General Question

silky1's avatar

The term Dead Man Walking originated when?

Asked by silky1 (1505points) February 23rd, 2011

It is used when a prisoner is about to be executed.

Observing members: 0 Composing members: 0

13 Answers

coffeenut's avatar

I think it originated with people infected with the Black Plague (ie: they would be dead soon)
but don’t quote me on that

Seelix's avatar

The earliest reference I could find was to a poem by Thomas Hardy from 1909, “The Dead Man Walking”:

THEY hail me as one living,
But don’t they know
That I have died of late years,
Untombed although?

I am but a shape that stands here,
A pulseless mould,
A pale past picture, screening
Ashes gone cold.

Not at a minute’s warning,
Not in a loud hour,
For me ceased Time’s enchantments
In hall and bower.

There was no tragic transit,
No catch of breath,
When silent seasons inched me
On to this death….

—A Troubadour-youth I rambled
With Life for lyre,
The beats of being raging
In me like fire.

But when I practised eyeing
The goal of men,
It iced me, and I perished
A little then.

When passed my friend, my kinsfolk,
Through the Last Door,
And left me standing bleakly,
I died yet more;

And when my Love’s heart kindled
In hate of me,
Wherefore I knew not, died I
One more degree.

And if when I died fully
I cannot say,
And changed into the corpse-thing
I am to-day,

Yet is it that, though whiling
The time somehow
In walking, talking, smiling,
I live not now.

I tried to look for the phrase in the OED online, but didn’t find anything.

Adirondackwannabe's avatar

@Seelix That is amazing. Thank you.

Seelix's avatar

@Adirondackwannabe – I thought it was a pretty cool poem, too, regardless of whether it’s the actual origin of the phrase. :)

Adirondackwannabe's avatar

@Seelix We’ve been executing prisoners for a lot longer than 100+ years though.

Jude's avatar

The is probably going to get flagged (we’re in General), but, I love that poem. Morbid, but, I love it.

Adirondackwannabe's avatar

@coffeenut Black Plague would make it European in origin. It seems more of a US term doesn’t it? I’m just thinking it through. (Mods, cut Jude some slack. It’s frigging haunting)

Seelix's avatar

I really thought the OED would give me some info… But I searched “dead man walking” and got nothing at all, and then searched “dead man” as well, but none of the phrases included any walking. I’m heading out, but if anyone else has access to the OED and wants to slog through all the entries for “dead”, be my guest :)

coffeenut's avatar

@Adirondackwannabe I took a “IDC” course that covered containment of diseases, one was Bubonic plague, and the instructor referred to the sick as “the walking dead” and “dead man walking”, the only other time I’ve heard that phrase was in regards to death row inmates….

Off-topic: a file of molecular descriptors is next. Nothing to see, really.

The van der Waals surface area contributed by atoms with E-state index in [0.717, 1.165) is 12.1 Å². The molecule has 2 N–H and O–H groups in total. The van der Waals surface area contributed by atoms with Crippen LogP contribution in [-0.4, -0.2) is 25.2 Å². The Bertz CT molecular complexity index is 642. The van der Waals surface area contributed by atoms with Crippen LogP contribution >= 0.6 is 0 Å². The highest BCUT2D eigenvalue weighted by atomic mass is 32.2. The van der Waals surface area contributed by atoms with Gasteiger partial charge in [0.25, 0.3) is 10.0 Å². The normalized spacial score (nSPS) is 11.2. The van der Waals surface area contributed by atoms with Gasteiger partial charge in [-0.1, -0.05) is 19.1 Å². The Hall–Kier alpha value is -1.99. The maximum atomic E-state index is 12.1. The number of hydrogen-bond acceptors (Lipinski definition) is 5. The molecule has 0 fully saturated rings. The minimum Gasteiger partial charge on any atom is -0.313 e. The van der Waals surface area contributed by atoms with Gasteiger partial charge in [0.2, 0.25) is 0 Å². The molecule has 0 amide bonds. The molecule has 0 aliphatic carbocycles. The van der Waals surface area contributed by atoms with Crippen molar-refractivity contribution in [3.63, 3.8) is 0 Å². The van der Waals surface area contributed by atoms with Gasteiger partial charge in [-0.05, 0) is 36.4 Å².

coffeenut's avatar

and I could be wrong…I’ve never checked into his claims (about the names of the sick)

Adirondackwannabe's avatar

@coffeenut That could be it. Gesundheit is thought to date back to the Black Plague as well. (German for health)

absalom's avatar

I was under the impression this referred to prisoners on death row. Those making their last walk toward the gallows (or whatever method) were called dead men walking. Consider the subject material of this book, which takes place in a penitentiary. (Also see at the ‘Name’ section of the article, which explains the title and confirms this reading.)

But I’ve also heard it used to refer to men sentenced to death by walking the plank. You know, pirates and stuff. It must be retroactively applied in this case, as the phrase seems to have originated in the U.S.

JohnSawyer's avatar

I recently happened to read the short story “Love-O-Women” by Rudyard Kipling, published in 1893, in which this phrase appears. The story is about a womanizer in the British Army in India in the late 19th century, who develops a nervous system disease (called “locomotive attacks us” in the story, meaning locomotor ataxis), which eventually incapacitates him. But as he’s returning with his unit from a battle, being carried on a bed, he manages to stand up and walk one last time, to his wife who he’s wronged by his womanizing. The story is told by another man in his unit, who’s Irish and speaks with a heavy accent: ”’...twas a dead man walkin’ in the sun, wid the face av a dead man and the breath av a dead man, hild up by the Power, an’ the legs an’ the arms av the carpse obeyin’ ordhers.”

However, this may not be the first occurrence of this phrase. It may have been the inspiration for Thomas Hardy’s 1909 poem posted here by user “coffeenut”.

Answer this question




to answer.

This question is in the General Section. Responses must be helpful and on-topic.

Your answer will be saved while you login or join.

Have a question? Ask Fluther!

What do you know more about?
Knowledge Networking @ Fluther